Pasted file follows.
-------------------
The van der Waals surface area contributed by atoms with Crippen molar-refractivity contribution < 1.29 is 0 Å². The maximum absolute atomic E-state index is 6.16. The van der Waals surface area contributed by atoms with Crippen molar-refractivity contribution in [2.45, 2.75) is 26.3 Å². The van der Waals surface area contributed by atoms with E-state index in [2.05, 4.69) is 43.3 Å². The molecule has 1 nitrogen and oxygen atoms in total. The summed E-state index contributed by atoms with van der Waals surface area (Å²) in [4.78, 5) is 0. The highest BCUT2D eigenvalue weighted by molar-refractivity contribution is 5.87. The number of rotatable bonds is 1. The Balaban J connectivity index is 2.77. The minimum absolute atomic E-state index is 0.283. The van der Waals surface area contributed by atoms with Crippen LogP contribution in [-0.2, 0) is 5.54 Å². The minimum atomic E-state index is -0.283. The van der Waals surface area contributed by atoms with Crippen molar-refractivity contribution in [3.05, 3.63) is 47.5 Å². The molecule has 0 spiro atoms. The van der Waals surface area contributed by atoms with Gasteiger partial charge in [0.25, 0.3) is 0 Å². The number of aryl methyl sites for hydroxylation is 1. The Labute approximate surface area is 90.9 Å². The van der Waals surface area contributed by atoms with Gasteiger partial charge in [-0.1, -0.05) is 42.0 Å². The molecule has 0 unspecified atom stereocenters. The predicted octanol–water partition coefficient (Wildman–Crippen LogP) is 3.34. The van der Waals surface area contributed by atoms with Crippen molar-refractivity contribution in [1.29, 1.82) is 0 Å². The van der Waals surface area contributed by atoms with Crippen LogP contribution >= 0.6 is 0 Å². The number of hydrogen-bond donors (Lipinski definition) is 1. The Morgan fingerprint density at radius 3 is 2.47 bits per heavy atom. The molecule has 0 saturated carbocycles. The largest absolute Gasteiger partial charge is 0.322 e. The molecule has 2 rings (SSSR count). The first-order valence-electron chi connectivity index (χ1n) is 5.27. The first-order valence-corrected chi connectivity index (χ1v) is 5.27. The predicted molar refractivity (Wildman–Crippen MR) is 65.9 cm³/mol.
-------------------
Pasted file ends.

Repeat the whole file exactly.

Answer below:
The van der Waals surface area contributed by atoms with Crippen molar-refractivity contribution < 1.29 is 0 Å². The maximum absolute atomic E-state index is 6.16. The van der Waals surface area contributed by atoms with Crippen molar-refractivity contribution in [2.45, 2.75) is 26.3 Å². The van der Waals surface area contributed by atoms with E-state index in [2.05, 4.69) is 43.3 Å². The molecule has 1 nitrogen and oxygen atoms in total. The summed E-state index contributed by atoms with van der Waals surface area (Å²) in [4.78, 5) is 0. The highest BCUT2D eigenvalue weighted by molar-refractivity contribution is 5.87. The number of rotatable bonds is 1. The Balaban J connectivity index is 2.77. The minimum absolute atomic E-state index is 0.283. The van der Waals surface area contributed by atoms with Crippen LogP contribution in [-0.2, 0) is 5.54 Å². The minimum atomic E-state index is -0.283. The van der Waals surface area contributed by atoms with Crippen molar-refractivity contribution in [3.05, 3.63) is 47.5 Å². The molecule has 0 spiro atoms. The van der Waals surface area contributed by atoms with Gasteiger partial charge in [0.25, 0.3) is 0 Å². The number of aryl methyl sites for hydroxylation is 1. The Labute approximate surface area is 90.9 Å². The van der Waals surface area contributed by atoms with Gasteiger partial charge in [-0.1, -0.05) is 42.0 Å². The molecule has 0 unspecified atom stereocenters. The predicted octanol–water partition coefficient (Wildman–Crippen LogP) is 3.34. The van der Waals surface area contributed by atoms with Crippen molar-refractivity contribution in [1.29, 1.82) is 0 Å². The van der Waals surface area contributed by atoms with Crippen LogP contribution >= 0.6 is 0 Å². The number of hydrogen-bond donors (Lipinski definition) is 1. The Morgan fingerprint density at radius 3 is 2.47 bits per heavy atom. The molecule has 0 saturated carbocycles. The largest absolute Gasteiger partial charge is 0.322 e. The molecule has 2 rings (SSSR count). The first-order valence-electron chi connectivity index (χ1n) is 5.27. The first-order valence-corrected chi connectivity index (χ1v) is 5.27. The predicted molar refractivity (Wildman–Crippen MR) is 65.9 cm³/mol.